As I read those obituaries, I have come to know that they also grew more beautiful as the years went by. Many journeys, many miles, many lives, enriched as time goes by and this life fades, just as this year is fading. Neither is it sad. In fact, sadness comes when I read the notices of people much younger than I who have died of disease or other causes, not being able to reach the beauty of autumn.
So this is today's inspired watercolor...celebrating autumn, the season of beauty in nature and lives.

Wednesday, September 7, 2016

Old photos, article in a look at Albuqureque's past

We arrived in Albuquerque, N. M., in the summer of 1951, driven there from Fort Worth by our uncle Mike, since Dad had already taken a job as a technical artist at Sandia Corp. on Sandia Base.
While scrounging through a box of old photos and more, I can across this 1952 article and photos in the Sandia Bulletin, the base newspaper.
It tells the history of the base and includes some astounding photos of how remote the base was from Albuquerque just a two to three years before we arrived. Look at that bare mesa stretching to the Sandia Mountains. Now it's full of subdivisions, up to the mountain's very base.
20+ years ago, at the house on Sandia Base where we grew up, now gone
Sandia was at eastern the edge of the city when we came, but we never knew all this, and lived in base housing for several years. 
Reading the history, I found another interesting fact. The base was the after-WWII dumping ground of "war-weary" B-24 Liberator bombers and P-51 Mustang fighters, both planes that Dad had been a draftsman on when at North American  and Consolidated companies in Fort Worth during the war, when I and my brother Jerry was born.

Monday, September 5, 2016

Coming up--the journalism of 9/11

"It's on the edge of memory," one of my senior journalism students told me last week in History of Journalism." Most of these University of Central Oklahoma students were in first or second grade those 15 years ago. (This year's new freshmen were only two or three!)
That's why I'm interrupting the class for a week to study the journalism of 9/11, then and since. We just spent two weeks getting up through the First Amendment and the Alien and Sedition acts, and it's appropriate to stop and evaluate that history and perspective with this coming week.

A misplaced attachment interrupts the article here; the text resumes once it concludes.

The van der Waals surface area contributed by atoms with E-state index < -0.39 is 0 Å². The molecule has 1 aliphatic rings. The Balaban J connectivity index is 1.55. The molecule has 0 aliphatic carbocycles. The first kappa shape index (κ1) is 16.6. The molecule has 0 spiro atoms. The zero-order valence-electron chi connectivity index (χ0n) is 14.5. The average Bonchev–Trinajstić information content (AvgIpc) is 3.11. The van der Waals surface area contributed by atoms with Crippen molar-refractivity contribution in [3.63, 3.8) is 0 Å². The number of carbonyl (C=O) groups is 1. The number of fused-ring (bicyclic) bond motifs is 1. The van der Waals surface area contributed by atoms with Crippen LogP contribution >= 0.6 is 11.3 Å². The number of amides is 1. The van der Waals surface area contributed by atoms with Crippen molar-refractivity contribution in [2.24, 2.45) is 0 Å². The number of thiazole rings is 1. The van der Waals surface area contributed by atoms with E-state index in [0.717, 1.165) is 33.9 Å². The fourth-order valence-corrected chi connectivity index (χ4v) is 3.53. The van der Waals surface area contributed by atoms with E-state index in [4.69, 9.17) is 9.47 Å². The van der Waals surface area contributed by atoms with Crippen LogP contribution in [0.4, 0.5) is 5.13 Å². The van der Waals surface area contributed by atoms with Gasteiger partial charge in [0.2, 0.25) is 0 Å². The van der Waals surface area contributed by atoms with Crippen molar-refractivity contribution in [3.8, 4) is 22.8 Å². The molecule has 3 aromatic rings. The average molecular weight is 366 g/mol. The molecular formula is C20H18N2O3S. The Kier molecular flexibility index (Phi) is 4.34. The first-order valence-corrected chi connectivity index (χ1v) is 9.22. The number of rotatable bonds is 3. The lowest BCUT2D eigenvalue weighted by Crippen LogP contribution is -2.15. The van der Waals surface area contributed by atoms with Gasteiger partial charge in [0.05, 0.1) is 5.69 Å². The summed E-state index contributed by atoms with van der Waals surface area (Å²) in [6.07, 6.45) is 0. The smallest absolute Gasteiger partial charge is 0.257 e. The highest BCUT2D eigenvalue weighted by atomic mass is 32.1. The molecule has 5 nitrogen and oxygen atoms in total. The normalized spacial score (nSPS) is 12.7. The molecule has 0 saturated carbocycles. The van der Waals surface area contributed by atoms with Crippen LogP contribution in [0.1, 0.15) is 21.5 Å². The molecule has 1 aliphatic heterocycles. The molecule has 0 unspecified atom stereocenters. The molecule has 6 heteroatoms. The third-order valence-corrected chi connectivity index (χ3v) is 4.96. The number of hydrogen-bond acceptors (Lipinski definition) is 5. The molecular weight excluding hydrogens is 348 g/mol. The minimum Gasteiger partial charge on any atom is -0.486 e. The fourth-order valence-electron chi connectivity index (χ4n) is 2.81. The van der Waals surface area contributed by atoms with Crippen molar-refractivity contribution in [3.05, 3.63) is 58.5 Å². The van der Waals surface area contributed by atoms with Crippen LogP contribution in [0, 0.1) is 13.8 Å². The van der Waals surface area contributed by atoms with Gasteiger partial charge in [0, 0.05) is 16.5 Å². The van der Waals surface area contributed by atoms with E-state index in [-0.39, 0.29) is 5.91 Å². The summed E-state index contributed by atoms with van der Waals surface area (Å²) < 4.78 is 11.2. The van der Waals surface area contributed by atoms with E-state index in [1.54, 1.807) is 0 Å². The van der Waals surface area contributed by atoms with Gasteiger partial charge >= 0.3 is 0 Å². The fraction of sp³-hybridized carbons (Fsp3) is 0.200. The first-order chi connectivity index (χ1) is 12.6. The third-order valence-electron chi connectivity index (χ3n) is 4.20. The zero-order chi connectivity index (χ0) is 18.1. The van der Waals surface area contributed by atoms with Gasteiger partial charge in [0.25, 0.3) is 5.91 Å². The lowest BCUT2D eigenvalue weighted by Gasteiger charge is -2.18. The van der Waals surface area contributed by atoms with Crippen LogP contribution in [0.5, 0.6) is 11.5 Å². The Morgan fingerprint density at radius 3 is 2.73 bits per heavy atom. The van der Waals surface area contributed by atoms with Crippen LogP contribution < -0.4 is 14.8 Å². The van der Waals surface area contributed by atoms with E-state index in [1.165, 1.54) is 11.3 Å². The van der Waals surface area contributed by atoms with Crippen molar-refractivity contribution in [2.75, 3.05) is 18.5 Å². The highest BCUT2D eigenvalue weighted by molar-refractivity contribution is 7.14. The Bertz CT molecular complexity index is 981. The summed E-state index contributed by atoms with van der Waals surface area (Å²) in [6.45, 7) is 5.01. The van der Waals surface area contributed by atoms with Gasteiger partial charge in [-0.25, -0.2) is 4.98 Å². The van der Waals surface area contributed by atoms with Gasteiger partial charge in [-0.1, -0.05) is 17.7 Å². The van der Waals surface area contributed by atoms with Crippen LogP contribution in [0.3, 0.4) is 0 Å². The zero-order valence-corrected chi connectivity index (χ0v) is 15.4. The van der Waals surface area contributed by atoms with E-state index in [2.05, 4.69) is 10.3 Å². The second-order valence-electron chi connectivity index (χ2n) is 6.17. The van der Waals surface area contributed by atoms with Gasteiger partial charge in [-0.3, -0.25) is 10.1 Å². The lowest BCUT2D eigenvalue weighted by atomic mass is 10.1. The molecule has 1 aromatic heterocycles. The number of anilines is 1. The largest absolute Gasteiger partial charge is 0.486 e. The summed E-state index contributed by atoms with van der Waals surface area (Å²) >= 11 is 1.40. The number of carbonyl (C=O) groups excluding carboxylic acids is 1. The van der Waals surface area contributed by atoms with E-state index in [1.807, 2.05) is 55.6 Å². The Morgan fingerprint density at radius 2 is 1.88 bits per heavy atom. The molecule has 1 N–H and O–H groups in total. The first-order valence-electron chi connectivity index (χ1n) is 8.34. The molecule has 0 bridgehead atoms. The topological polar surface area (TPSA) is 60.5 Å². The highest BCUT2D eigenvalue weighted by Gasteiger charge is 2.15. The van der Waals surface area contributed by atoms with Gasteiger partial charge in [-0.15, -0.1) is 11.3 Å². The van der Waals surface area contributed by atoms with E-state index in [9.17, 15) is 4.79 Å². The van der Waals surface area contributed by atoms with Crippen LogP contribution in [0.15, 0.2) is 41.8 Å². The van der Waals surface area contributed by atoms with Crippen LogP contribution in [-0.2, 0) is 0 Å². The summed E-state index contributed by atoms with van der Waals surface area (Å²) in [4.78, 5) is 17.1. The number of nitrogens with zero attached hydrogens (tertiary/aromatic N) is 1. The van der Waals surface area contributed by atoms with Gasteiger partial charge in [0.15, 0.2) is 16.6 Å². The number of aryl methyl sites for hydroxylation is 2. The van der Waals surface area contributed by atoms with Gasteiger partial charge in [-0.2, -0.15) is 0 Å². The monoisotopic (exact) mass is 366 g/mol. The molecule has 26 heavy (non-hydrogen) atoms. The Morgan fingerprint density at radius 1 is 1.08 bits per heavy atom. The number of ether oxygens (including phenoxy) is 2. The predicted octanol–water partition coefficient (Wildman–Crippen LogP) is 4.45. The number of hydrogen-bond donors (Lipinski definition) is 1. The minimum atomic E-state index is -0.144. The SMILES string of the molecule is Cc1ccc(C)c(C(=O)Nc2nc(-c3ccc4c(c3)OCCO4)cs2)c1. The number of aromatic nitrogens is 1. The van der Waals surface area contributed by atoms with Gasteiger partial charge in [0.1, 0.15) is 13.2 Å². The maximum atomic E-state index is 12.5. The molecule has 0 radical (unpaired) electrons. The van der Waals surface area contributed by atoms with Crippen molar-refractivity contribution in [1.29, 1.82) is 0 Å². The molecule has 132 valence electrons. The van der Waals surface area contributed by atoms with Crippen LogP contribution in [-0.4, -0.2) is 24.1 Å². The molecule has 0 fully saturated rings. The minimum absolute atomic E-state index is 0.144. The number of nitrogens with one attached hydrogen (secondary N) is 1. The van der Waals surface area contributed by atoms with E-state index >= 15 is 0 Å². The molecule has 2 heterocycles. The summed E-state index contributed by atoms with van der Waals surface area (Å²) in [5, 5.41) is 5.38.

It won't just be looking at images and videos, though it'll include some of that. I want them to study how it was covered, ask questions of ethics and procedures, and probe how journalism has changed since then and why.
American history and the history of the press is intrinsically intertwined, especially with the development of the First Amendment. Without the press to spread biased news and foment rebellion, it's quite possible there would not have been a revolution. And the First Amendment was a compromise needed to unify the 13 colonies so they would ratify, sometimes narrowly, the Constitution. 
 The lessons and conflicts were obvious surrounding 9/11 and continue today. That's the perspective I want them to learn, because 9/11 is history to them.
Fortunately there are many videos and online documents for our attention and discussions. You can see some of them on the class blog if you care to look, I Am Journalism.
I'll let you know about some of their conclusions and comments later.

America IS great--holiday flags tell the story, Day 8

A Civil War veteran's decorated grave
If you don't think America IS great as is implied by a stupid campaign slogan, you need to go visit a local cemetery.
The flags tell the story otherwise.
One of my favorite places is the little two-acre Oakwood Cemetery, only four miles east of our house, founded in 1892.
Two WWII veterans graves
I've written about it before, and there are lots of photos on those posts, with links at the end of this one.
I went there again today and took a few photos, impressed at all the American flags volunteers have put up on the graves of veterans and others. 
At top is the grave of P.G. Bear , a Union Civil War vet, of Company I, 48th Missouri Infantry, organized in 1864 and involved in many battles. There are other graves with flags in the shade of that tree, reminding me of Generals Robert E. Lee and AP Hill's dying words, "Let us cross the river and rest under the shade of the trees."
Other  Civil War vets are here, from Missouri and Illinois. In fact, an Illinois vet donated the land for the cemetery in 1892. You can find information on them searching the Internet and records. I could find nothing on Pvt. Bear.